The country's efforts to fight the virus are in crisis with vital international aid due to run out next year
Egypt faces an unprecedented health crisis as funding for AIDS prevention work expires in a couple of weeks amid a rising epidemic in the country.
“All funds directed towards HIV prevention efforts and projects in Egypt are expiring by the end of this year,” Egypt director of UNAIDS, Ahmed Khamis, told Middle East Eye.
The Egyptian government provides free healthcare for anyone who has contracted the HIV virus. But aid from international organisations is the key funding source for HIV/AIDS prevention, putting the country’s efforts to fight the virus in jeopardy.
“The impact will be felt directly by local NGOs working in the field, most of which will have to close down,” said Khamis’s UNAIDS, which is a UN agency focusing on advocacy and awareness-raising projects carried out in partnership with youth-led and civil society organisations as well as the Egyptian ministry of health.
The complacency and reluctance [of investors] to dedicate funds towards HIV prevention could hinder the progress we’ve achieved in containing the virus- Ahmed Khamis, Egypt director of UNAIDS
"This will in turn affect prevention efforts throughout Egypt quite drastically," Khamis added.
UNAIDS says there are over 11,000 cases in Egypt, while the country’s health ministry estimates the figure to be around 7,000. But while the number of HIV cases in Egypt remains relatively low, there has been a sharp rise in detected cases, says UNICEF.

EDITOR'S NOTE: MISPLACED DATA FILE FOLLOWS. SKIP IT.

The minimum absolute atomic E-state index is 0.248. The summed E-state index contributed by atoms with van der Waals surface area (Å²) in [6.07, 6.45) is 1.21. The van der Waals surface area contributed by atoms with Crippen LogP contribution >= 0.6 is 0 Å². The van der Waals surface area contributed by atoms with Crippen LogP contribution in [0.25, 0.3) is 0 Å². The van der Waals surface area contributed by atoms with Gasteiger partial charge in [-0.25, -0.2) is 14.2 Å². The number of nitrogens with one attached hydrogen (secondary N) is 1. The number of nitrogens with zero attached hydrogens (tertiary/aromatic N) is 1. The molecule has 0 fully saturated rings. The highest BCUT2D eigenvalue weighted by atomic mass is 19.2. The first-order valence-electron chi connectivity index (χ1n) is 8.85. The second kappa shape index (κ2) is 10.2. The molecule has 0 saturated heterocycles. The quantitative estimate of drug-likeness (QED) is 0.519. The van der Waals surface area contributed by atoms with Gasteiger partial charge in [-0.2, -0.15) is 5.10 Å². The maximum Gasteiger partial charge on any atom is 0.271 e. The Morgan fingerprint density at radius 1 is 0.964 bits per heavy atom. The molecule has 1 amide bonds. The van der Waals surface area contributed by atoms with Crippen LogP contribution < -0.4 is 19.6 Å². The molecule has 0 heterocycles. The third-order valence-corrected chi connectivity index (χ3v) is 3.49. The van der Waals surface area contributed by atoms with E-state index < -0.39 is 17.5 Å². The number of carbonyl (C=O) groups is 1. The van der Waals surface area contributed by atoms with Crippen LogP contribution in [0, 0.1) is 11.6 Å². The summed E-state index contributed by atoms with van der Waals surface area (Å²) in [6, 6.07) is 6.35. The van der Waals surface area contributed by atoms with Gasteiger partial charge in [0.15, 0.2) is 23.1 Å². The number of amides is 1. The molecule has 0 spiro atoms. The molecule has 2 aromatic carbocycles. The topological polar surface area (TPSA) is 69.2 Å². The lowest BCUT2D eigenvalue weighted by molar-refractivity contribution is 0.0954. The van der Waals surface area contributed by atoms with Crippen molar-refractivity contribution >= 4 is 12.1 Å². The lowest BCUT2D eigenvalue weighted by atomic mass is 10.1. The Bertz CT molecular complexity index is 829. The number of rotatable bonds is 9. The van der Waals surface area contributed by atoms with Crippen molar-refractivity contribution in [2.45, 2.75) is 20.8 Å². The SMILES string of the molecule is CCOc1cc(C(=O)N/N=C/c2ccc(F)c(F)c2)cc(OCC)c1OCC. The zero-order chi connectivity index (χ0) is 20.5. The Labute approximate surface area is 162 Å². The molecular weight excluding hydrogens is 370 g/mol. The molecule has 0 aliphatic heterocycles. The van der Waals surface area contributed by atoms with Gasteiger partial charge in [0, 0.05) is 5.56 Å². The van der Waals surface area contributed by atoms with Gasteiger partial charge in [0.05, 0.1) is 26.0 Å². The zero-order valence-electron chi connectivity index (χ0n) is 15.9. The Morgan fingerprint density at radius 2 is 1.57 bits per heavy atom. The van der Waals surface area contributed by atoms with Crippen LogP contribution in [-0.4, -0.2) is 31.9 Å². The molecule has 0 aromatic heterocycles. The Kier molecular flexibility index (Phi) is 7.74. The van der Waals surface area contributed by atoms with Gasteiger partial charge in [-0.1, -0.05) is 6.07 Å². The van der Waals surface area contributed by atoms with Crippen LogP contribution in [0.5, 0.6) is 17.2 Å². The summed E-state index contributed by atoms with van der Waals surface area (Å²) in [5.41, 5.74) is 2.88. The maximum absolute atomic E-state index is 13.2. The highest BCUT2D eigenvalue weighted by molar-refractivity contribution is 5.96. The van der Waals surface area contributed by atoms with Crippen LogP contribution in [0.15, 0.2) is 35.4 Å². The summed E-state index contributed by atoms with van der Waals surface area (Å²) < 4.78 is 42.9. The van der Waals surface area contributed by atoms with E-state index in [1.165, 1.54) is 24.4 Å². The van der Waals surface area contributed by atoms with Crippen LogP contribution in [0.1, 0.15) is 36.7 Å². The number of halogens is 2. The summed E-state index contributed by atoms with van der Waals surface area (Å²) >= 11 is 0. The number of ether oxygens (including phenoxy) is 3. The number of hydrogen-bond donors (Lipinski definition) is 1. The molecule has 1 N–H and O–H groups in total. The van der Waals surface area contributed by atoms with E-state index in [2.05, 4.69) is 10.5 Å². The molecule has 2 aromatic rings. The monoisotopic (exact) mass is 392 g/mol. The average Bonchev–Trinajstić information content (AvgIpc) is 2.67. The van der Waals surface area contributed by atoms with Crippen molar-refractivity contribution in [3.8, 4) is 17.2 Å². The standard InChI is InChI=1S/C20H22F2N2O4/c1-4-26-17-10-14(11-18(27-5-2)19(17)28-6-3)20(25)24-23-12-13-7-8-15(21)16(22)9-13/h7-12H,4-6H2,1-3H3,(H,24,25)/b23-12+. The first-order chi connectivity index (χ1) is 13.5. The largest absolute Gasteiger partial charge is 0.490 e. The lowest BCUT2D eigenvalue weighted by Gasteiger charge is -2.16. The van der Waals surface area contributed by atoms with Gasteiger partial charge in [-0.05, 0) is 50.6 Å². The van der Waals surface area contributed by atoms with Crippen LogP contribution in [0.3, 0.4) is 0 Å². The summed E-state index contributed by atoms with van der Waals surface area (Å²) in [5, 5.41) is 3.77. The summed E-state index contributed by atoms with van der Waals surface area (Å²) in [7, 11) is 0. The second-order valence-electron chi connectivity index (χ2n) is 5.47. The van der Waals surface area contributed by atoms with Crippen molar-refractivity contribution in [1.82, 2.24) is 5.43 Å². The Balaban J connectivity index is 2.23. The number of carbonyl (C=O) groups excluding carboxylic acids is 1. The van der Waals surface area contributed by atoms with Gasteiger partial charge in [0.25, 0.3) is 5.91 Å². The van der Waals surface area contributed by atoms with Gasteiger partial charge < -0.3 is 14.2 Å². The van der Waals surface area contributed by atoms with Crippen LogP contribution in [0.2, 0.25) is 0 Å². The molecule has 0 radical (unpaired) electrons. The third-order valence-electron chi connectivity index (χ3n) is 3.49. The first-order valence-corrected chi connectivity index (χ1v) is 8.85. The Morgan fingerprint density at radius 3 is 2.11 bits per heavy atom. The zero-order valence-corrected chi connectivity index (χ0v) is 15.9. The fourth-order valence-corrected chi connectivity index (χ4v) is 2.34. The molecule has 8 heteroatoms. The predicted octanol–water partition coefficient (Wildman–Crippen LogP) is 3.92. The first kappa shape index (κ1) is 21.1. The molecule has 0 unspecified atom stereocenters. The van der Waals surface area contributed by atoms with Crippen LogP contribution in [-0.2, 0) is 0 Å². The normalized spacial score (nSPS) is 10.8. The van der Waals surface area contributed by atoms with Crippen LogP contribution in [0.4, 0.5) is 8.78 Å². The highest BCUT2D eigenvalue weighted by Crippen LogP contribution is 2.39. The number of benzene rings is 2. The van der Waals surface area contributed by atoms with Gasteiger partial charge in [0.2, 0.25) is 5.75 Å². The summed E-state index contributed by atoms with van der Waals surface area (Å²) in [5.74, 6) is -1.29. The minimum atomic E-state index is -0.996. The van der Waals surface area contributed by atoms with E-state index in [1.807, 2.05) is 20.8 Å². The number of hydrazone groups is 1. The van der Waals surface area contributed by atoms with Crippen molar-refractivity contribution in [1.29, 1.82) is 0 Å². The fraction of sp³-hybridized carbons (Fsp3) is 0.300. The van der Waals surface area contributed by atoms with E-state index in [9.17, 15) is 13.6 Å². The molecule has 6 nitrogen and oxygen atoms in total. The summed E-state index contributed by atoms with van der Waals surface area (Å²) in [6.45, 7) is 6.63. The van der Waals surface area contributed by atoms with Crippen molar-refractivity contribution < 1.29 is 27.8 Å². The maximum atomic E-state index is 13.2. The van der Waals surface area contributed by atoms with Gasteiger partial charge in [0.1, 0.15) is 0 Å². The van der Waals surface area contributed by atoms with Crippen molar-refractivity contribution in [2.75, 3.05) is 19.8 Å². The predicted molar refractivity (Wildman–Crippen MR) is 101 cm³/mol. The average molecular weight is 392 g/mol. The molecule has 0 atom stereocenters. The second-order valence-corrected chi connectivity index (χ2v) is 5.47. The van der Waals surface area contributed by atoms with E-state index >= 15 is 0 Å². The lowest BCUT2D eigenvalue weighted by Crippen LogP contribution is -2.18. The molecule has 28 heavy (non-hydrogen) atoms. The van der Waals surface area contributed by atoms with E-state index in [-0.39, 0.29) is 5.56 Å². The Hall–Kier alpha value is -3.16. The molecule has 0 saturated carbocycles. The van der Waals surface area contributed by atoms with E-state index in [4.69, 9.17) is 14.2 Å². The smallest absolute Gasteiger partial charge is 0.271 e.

The Middle East-North Africa region is one of the only two regions in the world were the pace of infection is increasing, along with Eastern Europe-Central Asia.
Earlier this month, the UN voiced alarm over the spread of HIV in Egypt, where the number of new cases is growing by up to 40 percent annually, reported the Washington Post on 4 December.
“There is a 25-30 percent increase in incidents every year... It’s alarming to us because of the growth of the epidemic and the discontinuation of interest from donors in funding,” Khamis said.
Although part of the increase in detected cases can be attributed to enhanced HIV testing, the figures indicate that Millennium Development Goals of reversing the spread of HIV have not been met and are now less likely to be met soon.
“The complacency and reluctance [of investors] to dedicate funds towards HIV prevention could hinder the progress we’ve achieved in containing the virus,” said Khamis.
The entrance of Al-Salam hospital in the Egyptian capital Cairo (AFP)
The issue is not limited to Egypt. The reduction of donor investment in HIV prevention has become a global phenomenon in recent years, leaving many countries affected by the epidemic calling out for help.
Earlier this year, Vietnam flagged up that it too was running into financial obstacles as aid from international organisations is running out.
While the Sustainable Development Goals aimed to end the AIDS epidemic by 2030, UNAIDS estimated in a 2016 report that reaching that target would require $26.2bn in funding for low- and middle-income countries by 2020 - estimated to be the peak year of investment. That is $7bn more than was available in 2014.
We are facing a real crisis. Many local organisations will likely have to close down- Nasser Hesham, director of Roaya
Meanwhile, donors reduced their investments by more than $1bn in 2015 as compared with 2014, according to a 2016 joint report from the Kaiser Family Foundation and UNAIDS, encouraging middle-income countries to take more responsibility for their own epidemics.
But officials in many of those countries say they can’t. According to the Kaiser Foundation and UNAIDS report, domestic spending already made up 57 percent of total resources in 2015, or $10.9bn.